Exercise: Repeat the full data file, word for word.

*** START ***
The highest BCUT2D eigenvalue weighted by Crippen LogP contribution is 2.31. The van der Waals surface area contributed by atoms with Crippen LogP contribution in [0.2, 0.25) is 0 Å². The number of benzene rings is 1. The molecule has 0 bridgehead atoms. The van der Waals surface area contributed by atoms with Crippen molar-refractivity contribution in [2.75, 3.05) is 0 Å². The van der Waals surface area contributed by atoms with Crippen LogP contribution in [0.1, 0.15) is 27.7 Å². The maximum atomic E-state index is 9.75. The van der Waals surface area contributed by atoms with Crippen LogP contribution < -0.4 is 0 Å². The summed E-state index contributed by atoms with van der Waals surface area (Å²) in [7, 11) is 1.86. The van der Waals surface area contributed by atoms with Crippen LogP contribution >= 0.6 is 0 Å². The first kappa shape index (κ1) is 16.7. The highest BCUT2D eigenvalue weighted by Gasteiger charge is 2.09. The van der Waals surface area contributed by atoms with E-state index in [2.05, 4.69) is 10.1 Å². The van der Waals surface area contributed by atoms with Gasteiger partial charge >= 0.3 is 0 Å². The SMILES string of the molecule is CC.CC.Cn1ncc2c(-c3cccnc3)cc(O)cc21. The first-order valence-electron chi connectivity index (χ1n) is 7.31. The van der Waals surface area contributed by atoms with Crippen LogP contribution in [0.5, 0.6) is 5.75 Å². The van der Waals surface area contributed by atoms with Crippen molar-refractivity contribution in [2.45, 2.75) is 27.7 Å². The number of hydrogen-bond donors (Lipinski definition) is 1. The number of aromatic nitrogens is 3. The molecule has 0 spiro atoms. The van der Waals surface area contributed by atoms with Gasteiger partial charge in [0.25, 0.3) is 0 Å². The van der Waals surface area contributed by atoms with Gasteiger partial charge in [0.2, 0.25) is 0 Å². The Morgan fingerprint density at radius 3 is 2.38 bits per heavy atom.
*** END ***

The highest BCUT2D eigenvalue weighted by Crippen LogP contribution is 2.31. The van der Waals surface area contributed by atoms with Crippen LogP contribution in [0.2, 0.25) is 0 Å². The number of benzene rings is 1. The molecule has 0 bridgehead atoms. The van der Waals surface area contributed by atoms with Crippen molar-refractivity contribution in [2.75, 3.05) is 0 Å². The van der Waals surface area contributed by atoms with Crippen LogP contribution in [0.1, 0.15) is 27.7 Å². The maximum atomic E-state index is 9.75. The van der Waals surface area contributed by atoms with Crippen LogP contribution < -0.4 is 0 Å². The summed E-state index contributed by atoms with van der Waals surface area (Å²) in [7, 11) is 1.86. The van der Waals surface area contributed by atoms with Crippen LogP contribution >= 0.6 is 0 Å². The first kappa shape index (κ1) is 16.7. The highest BCUT2D eigenvalue weighted by Gasteiger charge is 2.09. The van der Waals surface area contributed by atoms with E-state index in [2.05, 4.69) is 10.1 Å². The van der Waals surface area contributed by atoms with Gasteiger partial charge >= 0.3 is 0 Å². The SMILES string of the molecule is CC.CC.Cn1ncc2c(-c3cccnc3)cc(O)cc21. The first-order valence-electron chi connectivity index (χ1n) is 7.31. The van der Waals surface area contributed by atoms with Crippen LogP contribution in [0.5, 0.6) is 5.75 Å². The van der Waals surface area contributed by atoms with Crippen molar-refractivity contribution in [2.45, 2.75) is 27.7 Å². The number of hydrogen-bond donors (Lipinski definition) is 1. The number of aromatic nitrogens is 3. The molecule has 0 spiro atoms. The van der Waals surface area contributed by atoms with Gasteiger partial charge in [0.25, 0.3) is 0 Å². The van der Waals surface area contributed by atoms with Gasteiger partial charge in [0.2, 0.25) is 0 Å². The Morgan fingerprint density at radius 3 is 2.38 bits per heavy atom.